The overall habitat type is Mojave Desert Scrub, dominated by creosote bush, white bursage, Mojave yucca, and a few other low-growing, sparse, desert shrubs and grasses. In the Newberry Mountains, barrel cactus and Mojave jointfir are common on the steep, rocky hillsides. In the washes, the vegetation is more diverse. In Empire Wash, catclaw acacia is common and highly parasitized by mistletoe, plus there are numerous other shrubs and buckhorn cholla. On the southeastern ridges, the vegetation is sparse, stunted creosote bush with little else mixed in. In some areas, however, patches of teddybear cholla blanket the hillside. On the northeastern bajada, creosote and bursage dominate, but they are more dense, less stunted, and other shrubs also are common. Mojave yucca and buckhorn cholla occur here too.

Nellis Wash Wilderness Area
Looking down towards Lake Mohave from along Empire Wash (view E)

Wildlife

Mammals that use the area include wild burros, coyotes, black-tailed jackrabbits, white-tailed antelope squirrels, kangaroo rats, desert woodrats, and other small rodents. Reptiles include side-blotched lizards, rattlesnakes, desert tortoise, and horned lizards. Birds include Red-tailed Hawk, American Kestrel, Black-throated Sparrow, Say's Phoebe, and Gambel's Quail.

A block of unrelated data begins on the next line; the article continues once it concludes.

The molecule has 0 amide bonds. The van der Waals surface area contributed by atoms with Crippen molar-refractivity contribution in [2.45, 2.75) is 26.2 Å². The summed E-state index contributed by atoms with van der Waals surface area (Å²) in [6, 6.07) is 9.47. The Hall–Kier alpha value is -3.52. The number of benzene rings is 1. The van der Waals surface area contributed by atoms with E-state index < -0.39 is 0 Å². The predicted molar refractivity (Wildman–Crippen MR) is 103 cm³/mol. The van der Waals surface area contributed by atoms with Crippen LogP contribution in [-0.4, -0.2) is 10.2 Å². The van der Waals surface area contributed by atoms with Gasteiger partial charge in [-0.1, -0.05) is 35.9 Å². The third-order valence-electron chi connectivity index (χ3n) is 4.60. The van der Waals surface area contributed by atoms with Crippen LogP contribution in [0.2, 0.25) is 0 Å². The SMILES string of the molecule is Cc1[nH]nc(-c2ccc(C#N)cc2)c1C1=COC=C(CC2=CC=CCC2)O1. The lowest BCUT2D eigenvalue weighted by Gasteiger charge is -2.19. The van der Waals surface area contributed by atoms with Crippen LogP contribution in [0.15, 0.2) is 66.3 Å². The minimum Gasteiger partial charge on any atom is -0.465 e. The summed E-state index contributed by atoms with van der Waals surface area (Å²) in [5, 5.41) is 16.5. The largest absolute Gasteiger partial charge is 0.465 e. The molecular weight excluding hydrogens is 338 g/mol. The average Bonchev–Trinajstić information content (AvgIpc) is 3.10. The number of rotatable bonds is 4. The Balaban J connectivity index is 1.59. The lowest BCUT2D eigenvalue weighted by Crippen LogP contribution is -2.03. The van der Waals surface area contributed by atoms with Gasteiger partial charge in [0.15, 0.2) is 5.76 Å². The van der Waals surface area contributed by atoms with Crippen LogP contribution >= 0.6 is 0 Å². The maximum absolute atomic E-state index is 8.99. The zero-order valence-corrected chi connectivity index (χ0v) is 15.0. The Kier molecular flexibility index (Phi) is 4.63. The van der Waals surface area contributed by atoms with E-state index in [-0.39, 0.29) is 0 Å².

Archaeology

I have no knowledge of prehistoric use by humans, but this wilderness area is adjacent to the Spirit Mountain Wilderness Area, so people undoubtedly used this area.

Nellis Wash Wilderness Area
Rocky hillside adjacent to Empire Wash (view NE)

Geology

As elsewhere in this part of the state, the geology is complex. The Newberry Mountains are composed of older metamorphic (1.7 billion years) and granitic rocks (1.4 billion years), overlain by Tertiary volcanic basalt flows and ash-fall tuffs that date to only about 6-17 million years ago. Below the mountains, the bajada is composed of Quaternary alluvial deposits.

Notes

There are a number of old mining sites along Empire Wash. Open mine shafts are always interesting, but remember, stay out and stay alive.

 
Thanks for coming to visit!
© 2014 Jim Boone; Last updated 110506

Wilderness Areas Hiking Guide Services Glossary Copyright, Conditions, Disclaimer Home

 

Google Ads